One of the great cinematographers, Henning Bendtsen is undoubtedly best remembered for his masterful work on the two features he shot for Dreyer. He was only 29 when the director hired him to shoot Ordet (1955), and by his own admission (in the documentary My Métier, included in the new BFI Blu-ray set) discovering what Dreyer was after initially proved a struggle. The challenges continued with their second collaboration a decade later, with the filmmaker’s unrealised wish to shoot the entirety of Gertrud in a single, unbroken take.

I is for Ida

Ida, the put-upon wife, subjected to the tyrannies of her boorish husband in 1925’s Master of the House, is the first of the major female characters to appear in Dreyer’s work. Much like Michael the previous year, it’s a sympathetic yet resolutely unsentimental portrayal, a tender portrait of a marriage in trouble, shot through with tenderness, warmth and more than a dash of humour.

J is for Jesus

Dreyer had a long-held ambition to make a film of the life of Jesus, beginning planning as early as 1929 and going so far as to teach himself Hebrew as he worked for decades on the screenplay. US funding fell through in 1949, and the project did not come together again until a year before his death, with the Danish state offering a mere tenth of the film’s estimated budget. It just wasn’t to be.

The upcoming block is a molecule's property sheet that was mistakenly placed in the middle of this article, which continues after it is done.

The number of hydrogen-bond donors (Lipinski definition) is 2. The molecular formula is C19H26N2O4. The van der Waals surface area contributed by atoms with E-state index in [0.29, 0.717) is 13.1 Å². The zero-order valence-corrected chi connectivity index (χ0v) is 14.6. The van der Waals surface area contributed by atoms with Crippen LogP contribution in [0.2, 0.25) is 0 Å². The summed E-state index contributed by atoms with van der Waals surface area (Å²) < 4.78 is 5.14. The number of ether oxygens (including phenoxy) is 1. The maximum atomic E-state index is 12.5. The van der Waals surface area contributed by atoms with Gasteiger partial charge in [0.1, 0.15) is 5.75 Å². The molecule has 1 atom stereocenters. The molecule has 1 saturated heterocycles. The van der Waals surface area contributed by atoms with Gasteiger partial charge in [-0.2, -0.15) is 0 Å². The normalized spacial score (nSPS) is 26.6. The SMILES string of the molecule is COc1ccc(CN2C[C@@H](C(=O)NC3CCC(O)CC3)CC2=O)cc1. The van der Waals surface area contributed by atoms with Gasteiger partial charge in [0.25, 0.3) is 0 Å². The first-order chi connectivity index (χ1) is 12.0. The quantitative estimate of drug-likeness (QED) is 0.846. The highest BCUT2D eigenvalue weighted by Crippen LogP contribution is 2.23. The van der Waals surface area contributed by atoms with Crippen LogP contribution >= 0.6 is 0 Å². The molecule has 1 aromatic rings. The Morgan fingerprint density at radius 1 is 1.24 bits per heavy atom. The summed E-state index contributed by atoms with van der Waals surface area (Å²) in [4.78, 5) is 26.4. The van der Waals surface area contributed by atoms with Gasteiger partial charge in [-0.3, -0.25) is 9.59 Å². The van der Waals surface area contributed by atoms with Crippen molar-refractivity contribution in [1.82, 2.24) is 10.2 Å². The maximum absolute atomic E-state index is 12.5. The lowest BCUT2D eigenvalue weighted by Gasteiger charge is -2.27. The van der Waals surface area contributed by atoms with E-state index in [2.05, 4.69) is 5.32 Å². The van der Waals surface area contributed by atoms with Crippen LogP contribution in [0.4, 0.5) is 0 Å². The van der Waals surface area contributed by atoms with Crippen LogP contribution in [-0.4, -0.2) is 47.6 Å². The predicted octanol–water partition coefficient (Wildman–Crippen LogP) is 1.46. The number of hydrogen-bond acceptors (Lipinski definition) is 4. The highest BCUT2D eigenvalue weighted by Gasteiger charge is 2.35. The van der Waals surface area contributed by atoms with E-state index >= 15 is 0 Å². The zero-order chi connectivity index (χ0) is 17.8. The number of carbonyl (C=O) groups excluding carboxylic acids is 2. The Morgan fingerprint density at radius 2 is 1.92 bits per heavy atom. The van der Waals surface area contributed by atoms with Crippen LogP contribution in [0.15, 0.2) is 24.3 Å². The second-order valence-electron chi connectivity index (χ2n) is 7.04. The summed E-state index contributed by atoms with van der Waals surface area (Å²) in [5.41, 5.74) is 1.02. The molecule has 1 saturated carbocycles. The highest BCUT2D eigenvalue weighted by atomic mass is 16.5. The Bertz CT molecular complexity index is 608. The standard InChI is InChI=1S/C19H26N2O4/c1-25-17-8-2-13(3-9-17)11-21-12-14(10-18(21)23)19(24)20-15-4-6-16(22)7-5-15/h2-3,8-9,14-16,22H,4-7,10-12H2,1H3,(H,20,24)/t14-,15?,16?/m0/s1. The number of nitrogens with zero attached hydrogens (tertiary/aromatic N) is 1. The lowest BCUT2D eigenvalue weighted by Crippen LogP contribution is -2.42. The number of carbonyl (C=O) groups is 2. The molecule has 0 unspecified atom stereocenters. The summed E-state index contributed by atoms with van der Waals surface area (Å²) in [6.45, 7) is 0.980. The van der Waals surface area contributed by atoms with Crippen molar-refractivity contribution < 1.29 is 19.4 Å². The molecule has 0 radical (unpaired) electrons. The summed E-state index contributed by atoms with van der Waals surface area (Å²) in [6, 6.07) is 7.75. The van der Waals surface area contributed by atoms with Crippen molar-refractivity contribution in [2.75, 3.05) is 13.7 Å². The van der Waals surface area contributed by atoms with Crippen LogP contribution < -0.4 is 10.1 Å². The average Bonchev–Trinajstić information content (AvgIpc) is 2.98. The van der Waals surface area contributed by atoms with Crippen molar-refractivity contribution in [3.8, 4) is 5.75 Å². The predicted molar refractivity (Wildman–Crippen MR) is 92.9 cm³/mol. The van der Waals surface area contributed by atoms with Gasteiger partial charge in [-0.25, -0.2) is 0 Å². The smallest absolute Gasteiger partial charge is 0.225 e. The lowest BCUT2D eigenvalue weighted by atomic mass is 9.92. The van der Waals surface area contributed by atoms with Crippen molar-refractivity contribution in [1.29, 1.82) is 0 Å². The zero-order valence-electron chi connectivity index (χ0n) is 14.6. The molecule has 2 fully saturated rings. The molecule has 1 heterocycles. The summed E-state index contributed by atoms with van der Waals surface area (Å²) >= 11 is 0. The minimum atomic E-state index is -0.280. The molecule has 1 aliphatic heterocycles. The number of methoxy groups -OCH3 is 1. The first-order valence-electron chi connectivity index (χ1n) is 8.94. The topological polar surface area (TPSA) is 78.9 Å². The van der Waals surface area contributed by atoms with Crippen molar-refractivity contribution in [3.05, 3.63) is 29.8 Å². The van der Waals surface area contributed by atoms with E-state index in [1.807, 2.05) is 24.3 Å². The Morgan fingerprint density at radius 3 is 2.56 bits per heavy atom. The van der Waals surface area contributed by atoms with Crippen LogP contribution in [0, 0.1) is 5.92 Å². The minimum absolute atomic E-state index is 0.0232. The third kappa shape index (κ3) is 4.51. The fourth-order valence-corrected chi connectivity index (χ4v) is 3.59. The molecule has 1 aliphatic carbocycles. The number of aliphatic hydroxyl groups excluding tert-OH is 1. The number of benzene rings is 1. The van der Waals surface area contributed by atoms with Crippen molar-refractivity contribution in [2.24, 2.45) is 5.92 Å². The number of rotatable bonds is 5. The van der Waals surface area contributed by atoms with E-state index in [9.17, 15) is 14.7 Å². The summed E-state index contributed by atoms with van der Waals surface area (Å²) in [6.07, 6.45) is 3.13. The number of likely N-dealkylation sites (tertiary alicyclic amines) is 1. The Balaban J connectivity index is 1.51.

K is for Kampen mod kræften

Just one of the many short films that Dreyer wrote and directed, seven of which are included in the new box set. Taken on to keep the money coming in while he prepared for his features, those made for Dansk Kulturfilm in the late 1940s – such as this public information film about the symptoms of cancer – while not without interest, really served as a means to an end.

Master of the House (1925)

L is for LOLS